‘Great game! I should never have given up glowball.’ Pitren Warvel, the picture of youthful health and exuberance, slapped his quieter friend on the back.
Edwae Geslin’s answering smile was weak. ‘You’re only saying that because we won.’
‘That doesn’t hurt,’ Tren agreed with untouched cheer. ‘That’s your doing, of course. You were always the best at the Academy.’
‘Not at all,’ Ed demurred. Tren shook his head, smiling, but he didn’t argue. Ed was shorter then he was, his frame slight and not at all robust. Self-effacing by nature, he was inclined to interpret these physical characteristics as grave flaws; but glowball favoured those with agility, dexterity and strong sorcerous talent as much as those with brute strength, and in these areas Edwae excelled.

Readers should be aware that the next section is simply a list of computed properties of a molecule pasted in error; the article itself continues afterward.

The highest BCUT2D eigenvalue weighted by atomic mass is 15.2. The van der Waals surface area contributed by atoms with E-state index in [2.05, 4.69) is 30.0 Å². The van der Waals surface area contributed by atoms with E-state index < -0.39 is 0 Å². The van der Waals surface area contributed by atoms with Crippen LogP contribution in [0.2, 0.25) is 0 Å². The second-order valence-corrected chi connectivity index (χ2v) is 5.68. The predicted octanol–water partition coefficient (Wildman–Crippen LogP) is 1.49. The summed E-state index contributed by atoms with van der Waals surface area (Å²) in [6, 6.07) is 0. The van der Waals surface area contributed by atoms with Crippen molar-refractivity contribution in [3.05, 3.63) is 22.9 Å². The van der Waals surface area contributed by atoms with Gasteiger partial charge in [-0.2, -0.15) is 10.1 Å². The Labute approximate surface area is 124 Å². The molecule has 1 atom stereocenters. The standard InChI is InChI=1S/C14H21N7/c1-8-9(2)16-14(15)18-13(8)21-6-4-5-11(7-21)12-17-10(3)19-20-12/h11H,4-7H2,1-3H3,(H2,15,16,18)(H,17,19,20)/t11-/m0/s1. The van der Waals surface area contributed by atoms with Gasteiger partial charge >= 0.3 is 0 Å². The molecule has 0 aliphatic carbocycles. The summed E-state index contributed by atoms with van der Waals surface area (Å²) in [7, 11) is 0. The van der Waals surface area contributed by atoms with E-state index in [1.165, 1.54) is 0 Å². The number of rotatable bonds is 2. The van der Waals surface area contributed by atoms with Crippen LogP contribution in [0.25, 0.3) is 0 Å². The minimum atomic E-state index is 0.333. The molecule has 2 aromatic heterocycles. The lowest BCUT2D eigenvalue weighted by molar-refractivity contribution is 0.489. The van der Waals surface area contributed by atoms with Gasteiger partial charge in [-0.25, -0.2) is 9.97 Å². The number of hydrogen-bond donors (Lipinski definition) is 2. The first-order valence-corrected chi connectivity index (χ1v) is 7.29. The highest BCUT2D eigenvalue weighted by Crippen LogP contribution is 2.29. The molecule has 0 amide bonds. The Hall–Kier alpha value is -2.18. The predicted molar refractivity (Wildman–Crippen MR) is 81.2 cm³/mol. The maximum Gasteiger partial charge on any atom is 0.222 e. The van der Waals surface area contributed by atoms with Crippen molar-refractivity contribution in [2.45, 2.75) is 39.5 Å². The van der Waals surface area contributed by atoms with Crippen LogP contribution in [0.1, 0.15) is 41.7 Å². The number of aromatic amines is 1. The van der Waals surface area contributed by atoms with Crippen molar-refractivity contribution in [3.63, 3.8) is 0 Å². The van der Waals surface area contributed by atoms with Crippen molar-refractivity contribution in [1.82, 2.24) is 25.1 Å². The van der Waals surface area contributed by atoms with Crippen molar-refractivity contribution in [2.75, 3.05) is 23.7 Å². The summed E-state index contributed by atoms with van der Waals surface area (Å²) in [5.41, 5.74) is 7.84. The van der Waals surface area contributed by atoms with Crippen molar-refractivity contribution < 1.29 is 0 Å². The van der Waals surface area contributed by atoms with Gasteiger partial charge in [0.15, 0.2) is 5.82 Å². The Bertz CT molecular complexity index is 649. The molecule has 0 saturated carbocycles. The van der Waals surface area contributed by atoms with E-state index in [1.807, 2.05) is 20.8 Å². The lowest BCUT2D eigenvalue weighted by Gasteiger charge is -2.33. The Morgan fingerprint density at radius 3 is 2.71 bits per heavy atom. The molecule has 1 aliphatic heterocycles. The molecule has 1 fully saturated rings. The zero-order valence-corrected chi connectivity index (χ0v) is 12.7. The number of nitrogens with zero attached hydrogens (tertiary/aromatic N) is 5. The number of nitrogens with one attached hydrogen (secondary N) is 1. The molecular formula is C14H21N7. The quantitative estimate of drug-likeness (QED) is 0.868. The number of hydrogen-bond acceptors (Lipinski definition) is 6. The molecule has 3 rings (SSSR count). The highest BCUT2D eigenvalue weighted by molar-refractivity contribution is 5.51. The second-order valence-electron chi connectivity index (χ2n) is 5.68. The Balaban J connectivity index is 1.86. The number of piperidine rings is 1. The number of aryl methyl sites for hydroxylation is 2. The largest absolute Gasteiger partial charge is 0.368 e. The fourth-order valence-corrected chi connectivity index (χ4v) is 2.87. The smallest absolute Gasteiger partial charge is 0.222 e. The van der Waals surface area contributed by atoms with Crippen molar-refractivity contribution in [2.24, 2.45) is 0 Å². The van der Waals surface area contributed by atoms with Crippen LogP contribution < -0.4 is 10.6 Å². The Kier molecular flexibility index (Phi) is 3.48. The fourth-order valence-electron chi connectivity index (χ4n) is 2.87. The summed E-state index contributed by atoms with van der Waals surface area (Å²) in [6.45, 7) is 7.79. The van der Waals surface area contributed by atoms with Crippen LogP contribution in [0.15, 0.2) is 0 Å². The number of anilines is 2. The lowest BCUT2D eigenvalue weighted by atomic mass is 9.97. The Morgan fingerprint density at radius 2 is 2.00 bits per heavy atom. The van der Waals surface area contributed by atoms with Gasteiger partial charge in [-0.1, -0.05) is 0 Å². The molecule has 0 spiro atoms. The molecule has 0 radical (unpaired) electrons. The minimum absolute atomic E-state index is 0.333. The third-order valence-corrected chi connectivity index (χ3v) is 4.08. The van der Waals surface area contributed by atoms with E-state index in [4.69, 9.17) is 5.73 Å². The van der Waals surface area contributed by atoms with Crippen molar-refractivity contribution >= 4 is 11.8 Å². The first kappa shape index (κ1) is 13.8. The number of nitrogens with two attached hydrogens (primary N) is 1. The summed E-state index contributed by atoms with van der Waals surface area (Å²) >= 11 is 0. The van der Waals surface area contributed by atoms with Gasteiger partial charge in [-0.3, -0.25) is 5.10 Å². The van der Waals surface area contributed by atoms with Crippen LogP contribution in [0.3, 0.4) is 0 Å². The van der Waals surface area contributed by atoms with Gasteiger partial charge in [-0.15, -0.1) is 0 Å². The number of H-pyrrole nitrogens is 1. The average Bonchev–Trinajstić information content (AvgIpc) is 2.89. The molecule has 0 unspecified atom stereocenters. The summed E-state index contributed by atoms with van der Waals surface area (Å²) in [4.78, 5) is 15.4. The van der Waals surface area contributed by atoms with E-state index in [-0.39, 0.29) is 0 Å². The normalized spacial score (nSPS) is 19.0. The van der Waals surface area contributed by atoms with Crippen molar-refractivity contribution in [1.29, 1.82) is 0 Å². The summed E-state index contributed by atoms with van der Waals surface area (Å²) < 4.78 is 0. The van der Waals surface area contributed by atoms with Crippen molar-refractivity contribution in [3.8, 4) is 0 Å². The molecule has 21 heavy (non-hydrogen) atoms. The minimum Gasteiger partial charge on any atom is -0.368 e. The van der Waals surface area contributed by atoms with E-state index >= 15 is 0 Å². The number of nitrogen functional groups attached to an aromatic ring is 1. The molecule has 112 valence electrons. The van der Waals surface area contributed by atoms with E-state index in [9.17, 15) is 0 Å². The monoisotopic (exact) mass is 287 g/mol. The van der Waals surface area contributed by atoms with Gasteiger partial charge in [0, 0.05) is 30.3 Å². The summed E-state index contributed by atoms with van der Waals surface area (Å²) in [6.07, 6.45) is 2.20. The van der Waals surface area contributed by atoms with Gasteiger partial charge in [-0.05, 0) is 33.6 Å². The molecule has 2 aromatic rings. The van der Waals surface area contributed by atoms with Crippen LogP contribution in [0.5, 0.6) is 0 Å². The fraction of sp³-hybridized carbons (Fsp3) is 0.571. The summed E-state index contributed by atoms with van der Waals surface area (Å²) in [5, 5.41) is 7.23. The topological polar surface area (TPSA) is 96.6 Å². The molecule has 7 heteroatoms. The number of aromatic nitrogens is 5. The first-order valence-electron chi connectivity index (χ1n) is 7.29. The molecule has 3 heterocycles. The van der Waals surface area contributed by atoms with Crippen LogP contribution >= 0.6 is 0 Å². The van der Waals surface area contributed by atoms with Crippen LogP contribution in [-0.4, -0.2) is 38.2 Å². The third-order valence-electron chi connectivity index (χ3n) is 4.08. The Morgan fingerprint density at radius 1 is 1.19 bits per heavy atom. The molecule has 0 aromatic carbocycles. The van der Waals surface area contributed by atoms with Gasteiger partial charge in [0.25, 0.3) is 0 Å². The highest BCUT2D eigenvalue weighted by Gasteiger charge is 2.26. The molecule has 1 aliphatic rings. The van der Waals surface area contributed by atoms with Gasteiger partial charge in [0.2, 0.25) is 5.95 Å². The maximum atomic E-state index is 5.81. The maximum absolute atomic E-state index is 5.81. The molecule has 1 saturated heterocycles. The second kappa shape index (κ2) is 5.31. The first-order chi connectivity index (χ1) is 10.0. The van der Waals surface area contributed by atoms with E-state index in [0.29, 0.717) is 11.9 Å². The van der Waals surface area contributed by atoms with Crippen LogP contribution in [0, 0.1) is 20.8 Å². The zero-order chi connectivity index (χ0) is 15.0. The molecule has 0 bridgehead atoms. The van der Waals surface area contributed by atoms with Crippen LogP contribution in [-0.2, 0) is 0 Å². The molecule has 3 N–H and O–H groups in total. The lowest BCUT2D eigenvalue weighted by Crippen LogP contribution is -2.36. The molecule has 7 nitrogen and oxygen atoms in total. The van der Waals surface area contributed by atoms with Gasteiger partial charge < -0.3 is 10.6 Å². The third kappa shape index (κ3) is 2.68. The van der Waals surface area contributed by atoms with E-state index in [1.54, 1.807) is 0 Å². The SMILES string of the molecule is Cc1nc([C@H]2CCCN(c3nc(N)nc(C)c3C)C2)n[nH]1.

‘Come on,’ said Tren. ‘I’ve just got time to catch a bit of the next game, if we hurry.’
‘Oh? Someplace else to be?’ Ed followed as Tren made for the door, weaving his way through the untidy rows of glowball players still changing out of their games attire.
‘I’m on Cloak duty tonight,’ Tren said over his shoulder.
‘Oh? I thought it was Mern’s night?’
‘Had to go to the infirmary. I’m standing in for her.’ Stepping out into the air, Tren breathed deep. It was one of those crisp, fresh nights, invigoratingly clear. The moon, half full, hung low on the horizon. Tren took careful note of its position.
‘Nothing serious, I hope?’ Ed caught up again as Tren turned back towards the games fields. The sounds of the game carried far in the still air: a roar from the crowd followed by a burst of applause. Tren quickened his step.
‘She didn’t say,’ he replied with a shrug. ‘Didn’t seem troubled though.’
‘I’d have thought you would know.’ Ed cast him a meaningful glance.